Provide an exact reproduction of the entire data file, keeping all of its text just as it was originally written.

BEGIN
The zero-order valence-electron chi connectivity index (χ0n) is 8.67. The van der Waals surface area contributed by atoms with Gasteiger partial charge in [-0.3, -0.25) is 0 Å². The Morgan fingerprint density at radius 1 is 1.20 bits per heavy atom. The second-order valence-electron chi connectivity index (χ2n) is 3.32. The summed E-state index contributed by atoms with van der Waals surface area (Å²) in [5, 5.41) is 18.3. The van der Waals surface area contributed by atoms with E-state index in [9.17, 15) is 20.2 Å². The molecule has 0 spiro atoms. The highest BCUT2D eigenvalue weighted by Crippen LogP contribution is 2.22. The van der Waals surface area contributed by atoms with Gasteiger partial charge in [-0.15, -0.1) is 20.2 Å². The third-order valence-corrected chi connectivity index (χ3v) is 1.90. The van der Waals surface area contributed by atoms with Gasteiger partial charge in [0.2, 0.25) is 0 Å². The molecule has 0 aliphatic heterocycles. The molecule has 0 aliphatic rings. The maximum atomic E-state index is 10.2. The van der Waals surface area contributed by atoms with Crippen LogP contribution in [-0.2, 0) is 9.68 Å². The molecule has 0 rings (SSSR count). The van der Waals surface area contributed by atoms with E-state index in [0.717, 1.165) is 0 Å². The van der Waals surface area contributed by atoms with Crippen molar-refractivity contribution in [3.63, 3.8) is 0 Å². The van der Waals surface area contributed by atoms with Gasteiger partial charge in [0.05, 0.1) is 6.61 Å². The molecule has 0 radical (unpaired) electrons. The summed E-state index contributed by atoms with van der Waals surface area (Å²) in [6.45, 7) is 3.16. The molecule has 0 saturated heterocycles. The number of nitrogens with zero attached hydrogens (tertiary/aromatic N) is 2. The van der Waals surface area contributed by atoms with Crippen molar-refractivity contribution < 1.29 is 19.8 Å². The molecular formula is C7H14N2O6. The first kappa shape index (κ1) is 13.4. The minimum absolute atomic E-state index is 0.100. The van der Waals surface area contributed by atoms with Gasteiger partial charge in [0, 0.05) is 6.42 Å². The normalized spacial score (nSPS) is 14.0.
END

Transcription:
The zero-order valence-electron chi connectivity index (χ0n) is 8.67. The van der Waals surface area contributed by atoms with Gasteiger partial charge in [-0.3, -0.25) is 0 Å². The Morgan fingerprint density at radius 1 is 1.20 bits per heavy atom. The second-order valence-electron chi connectivity index (χ2n) is 3.32. The summed E-state index contributed by atoms with van der Waals surface area (Å²) in [5, 5.41) is 18.3. The van der Waals surface area contributed by atoms with E-state index in [9.17, 15) is 20.2 Å². The molecule has 0 spiro atoms. The highest BCUT2D eigenvalue weighted by Crippen LogP contribution is 2.22. The van der Waals surface area contributed by atoms with Gasteiger partial charge in [-0.15, -0.1) is 20.2 Å². The third-order valence-corrected chi connectivity index (χ3v) is 1.90. The van der Waals surface area contributed by atoms with Gasteiger partial charge in [0.2, 0.25) is 0 Å². The molecule has 0 aliphatic heterocycles. The molecule has 0 aliphatic rings. The maximum atomic E-state index is 10.2. The van der Waals surface area contributed by atoms with Crippen LogP contribution in [-0.2, 0) is 9.68 Å². The molecule has 0 rings (SSSR count). The van der Waals surface area contributed by atoms with E-state index in [0.717, 1.165) is 0 Å². The van der Waals surface area contributed by atoms with Crippen molar-refractivity contribution in [3.63, 3.8) is 0 Å². The van der Waals surface area contributed by atoms with Gasteiger partial charge in [0.05, 0.1) is 6.61 Å². The molecule has 0 radical (unpaired) electrons. The summed E-state index contributed by atoms with van der Waals surface area (Å²) in [6.45, 7) is 3.16. The molecule has 0 saturated heterocycles. The number of nitrogens with zero attached hydrogens (tertiary/aromatic N) is 2. The van der Waals surface area contributed by atoms with Crippen molar-refractivity contribution < 1.29 is 19.8 Å². The molecular formula is C7H14N2O6. The first kappa shape index (κ1) is 13.4. The minimum absolute atomic E-state index is 0.100. The van der Waals surface area contributed by atoms with Gasteiger partial charge in [0, 0.05) is 6.42 Å². The normalized spacial score (nSPS) is 14.0.